Antibiotics have rapid effects on microbiome composition and health. Effects that can be detrimental to host health, especially with over exposure, which is increasingly common. We cannot always avoid antibiotics and should not when we need them, they are after all life saving drugs. However, we can take measures to lessen the harmful effects they have on our microbiomes.
If you are interested in learning more about how antibiotics affect the microbiome and how those effects can be prevented, we will cover those topics in the following sections:
- How do antibiotics work?
- The misuses and abuses of antibiotics
- Effects of antibiotics on gut flora
- Antibiotic resistance: the emergence of superbugs
- How to restore gut flora after antibiotics
- Stool banking: a future protocol for antibiotic use?
First, let’s cover how antibiotics work to fight bacterial infection.
How do antibiotics work?
The use of antibiotics began with the discovery of penicillin in the 1920’s. Since then many more antibiotics have been discovered and used to cure bacteria caused infections that were once a death sentence. Antibiotics enter the human body and specifically target and kill bacteria, leaving human cells untouched. They are able to do so by targeting specific traits that exist in bacterial cells and not human cells.
For example penicillin blocks bacteria from creating a cell wall, which they need to survive – human cells do not have cell walls. There are other types of antibiotics that affect other mechanisms necessary for bacterial life.
Though for all the good antibiotics have done for human health, they are not without their consequences. This is because antibiotics don’t just affect the bad, pathogenic bacteria but also the good bacteria that are crucial to our health.
The misuses and abuses of antibiotics
The problem with antibiotics is not entirely the antibiotics themselves. They are life saving drugs and many of us owe our lives to their discovery, but the over consumption of them is leading to their ineffectiveness. Some of the ways antibiotics are misused are easily avoidable. Below we outline two of the most common ways antibiotics are abused.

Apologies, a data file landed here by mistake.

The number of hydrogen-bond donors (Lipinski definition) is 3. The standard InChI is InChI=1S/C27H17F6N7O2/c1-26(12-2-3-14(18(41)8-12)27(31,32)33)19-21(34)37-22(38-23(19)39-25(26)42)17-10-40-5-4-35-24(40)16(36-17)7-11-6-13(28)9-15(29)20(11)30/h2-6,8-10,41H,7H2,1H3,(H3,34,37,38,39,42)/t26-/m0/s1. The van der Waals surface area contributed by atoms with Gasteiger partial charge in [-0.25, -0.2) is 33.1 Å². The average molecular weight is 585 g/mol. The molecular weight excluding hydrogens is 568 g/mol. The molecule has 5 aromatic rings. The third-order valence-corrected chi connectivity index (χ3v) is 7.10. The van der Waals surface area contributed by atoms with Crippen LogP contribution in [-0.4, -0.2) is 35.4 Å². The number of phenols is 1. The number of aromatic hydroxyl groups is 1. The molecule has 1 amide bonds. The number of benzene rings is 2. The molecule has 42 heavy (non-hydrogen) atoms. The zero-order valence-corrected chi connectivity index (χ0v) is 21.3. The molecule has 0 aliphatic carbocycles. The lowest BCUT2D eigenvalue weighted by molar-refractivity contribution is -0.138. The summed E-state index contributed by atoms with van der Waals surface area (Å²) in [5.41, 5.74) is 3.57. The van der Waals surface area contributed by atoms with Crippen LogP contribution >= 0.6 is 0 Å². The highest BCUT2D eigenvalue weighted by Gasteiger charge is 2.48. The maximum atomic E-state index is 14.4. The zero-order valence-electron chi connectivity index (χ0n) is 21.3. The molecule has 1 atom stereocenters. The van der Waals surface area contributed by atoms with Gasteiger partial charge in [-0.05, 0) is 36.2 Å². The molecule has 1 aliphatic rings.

Antibiotics aren’t effective on viral infections
Many of the inappropriate prescriptions of antibiotics have been targeted at viral infections. Illnesses caused by viruses cannot be treated by antibiotics. This is because viruses are structured differently than bacteria and do not replicate in the same way. So, antibiotics don’t end up killing the viruses that are making you sick but just cause unnecessary harm to your microbiome.
Avoiding antibiotics in foods
Taking antibiotics is not the only way we are exposed to them, antibiotics and antibiotic resistant bacteria can also enter into our system through foods. Many animals are fed antibiotics to promote growth and by consuming meat products from these animals we may be putting are self at larger risk of antibiotic resistance.
Effects of antibiotics on gut flora
Antibiotics are one the greatest discoveries of modern medicine. They have transformed human health, making once deadly ailments and infections easily treatable but everything good has its cost and antibiotics are no exception. Along with killing bad bacteria that cause infection and illness, antibiotics also can end up killing a whole host of helpful bacteria.
Though antibiotics are prescribed to kill off pathogenic bacteria, they are not targeted drugs. Meaning they cannot just target what is causing infection but instead any bacteria in their path regardless if they are good or bad. So, though they can be life saving when it comes to certain infections, they can be dangerous to your health when they are overprescribed where they are not necessary.
Interrupting microbiome development
Unfortunately many of the people receiving high and unnecessary doses of antibiotics are young children, who are still in the midst of microbiome development. This period of microbiome development is critical to the normal colonization of bacteria in the body and disruptions in it can lead to long-term consequences. Early interruptions to the microbiome by antibiotics has been linked to higher risks of obesity, asthma and allergies.
The onset of dysbiosis by antibiotics